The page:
Stephen Downes

Knowledge, Learning, Community
Another defense of Wikipedia, this one looking at the backlash from academics against the online encyclopedia. "The academic community pointed to this case and went 'See! See! Wikipedia is terrible! We must protest it and stop it! It's ruining our schools!'" I have already responded to this post that such opinions do not reflect the entire academic community, and that many support wikipedia and distributed media in general (many of who are reading this post). But I will say here as well that the sentiments identified in this article are real (just look at the slanted Chronicle coverage, from a journal that has harangued against online learning as long as I can remember (see for yourself)). The fact is, the contributions of non-experts are every bit as valuable as those by experts - and as evidence, consider that fact that while most experts have refrained from contributing to Wikipedia, the encyclopedia is still on a par with Britannica. How could that happen, if only experts are qualified to adjudge knowledge? Will Richardson, citing Boyd, writes, "We should be correcting inaccuracies that we find rather than protesting the system. We have the knowledge to be able to do this, but all too often, we're acting like elitist children." Also, from Terry Freedman: "But really, how far are these arguments relevant to the central educational issue anyway, which seems to me to be the necessity to make students question everything, and to demand proof." And Clarence Fisher: "our knowledge will never be perfect, but it is good enough for today, for here."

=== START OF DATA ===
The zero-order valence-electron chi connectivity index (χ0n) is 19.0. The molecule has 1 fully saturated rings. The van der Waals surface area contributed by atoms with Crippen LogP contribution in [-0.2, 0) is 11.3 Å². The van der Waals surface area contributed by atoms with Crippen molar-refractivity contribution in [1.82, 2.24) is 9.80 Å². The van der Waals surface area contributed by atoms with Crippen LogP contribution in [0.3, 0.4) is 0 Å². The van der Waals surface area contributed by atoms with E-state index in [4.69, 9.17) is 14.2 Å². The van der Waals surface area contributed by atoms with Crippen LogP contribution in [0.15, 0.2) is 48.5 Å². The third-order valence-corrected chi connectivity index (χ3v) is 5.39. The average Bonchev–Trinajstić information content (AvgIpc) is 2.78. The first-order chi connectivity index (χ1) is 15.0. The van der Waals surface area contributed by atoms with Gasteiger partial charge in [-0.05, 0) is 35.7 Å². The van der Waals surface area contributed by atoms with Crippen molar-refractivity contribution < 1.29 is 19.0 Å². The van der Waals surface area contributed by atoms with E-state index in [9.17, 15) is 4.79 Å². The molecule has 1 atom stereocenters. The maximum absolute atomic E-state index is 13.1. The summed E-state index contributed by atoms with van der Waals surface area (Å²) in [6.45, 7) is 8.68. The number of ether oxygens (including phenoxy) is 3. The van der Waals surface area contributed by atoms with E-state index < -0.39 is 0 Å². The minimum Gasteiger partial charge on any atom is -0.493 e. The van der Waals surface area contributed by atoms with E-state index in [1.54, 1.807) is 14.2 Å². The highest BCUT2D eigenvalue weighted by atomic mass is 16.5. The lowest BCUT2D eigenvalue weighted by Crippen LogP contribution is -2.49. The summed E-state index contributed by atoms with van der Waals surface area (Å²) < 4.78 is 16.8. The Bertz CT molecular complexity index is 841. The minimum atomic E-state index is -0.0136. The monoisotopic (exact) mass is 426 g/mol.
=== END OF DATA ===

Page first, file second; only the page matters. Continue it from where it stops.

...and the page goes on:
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Stephen Downes Stephen Downes, Casselman, Canada
stephen@downes.ca

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Last Updated: Jul 02, 2022 01:44 a.m.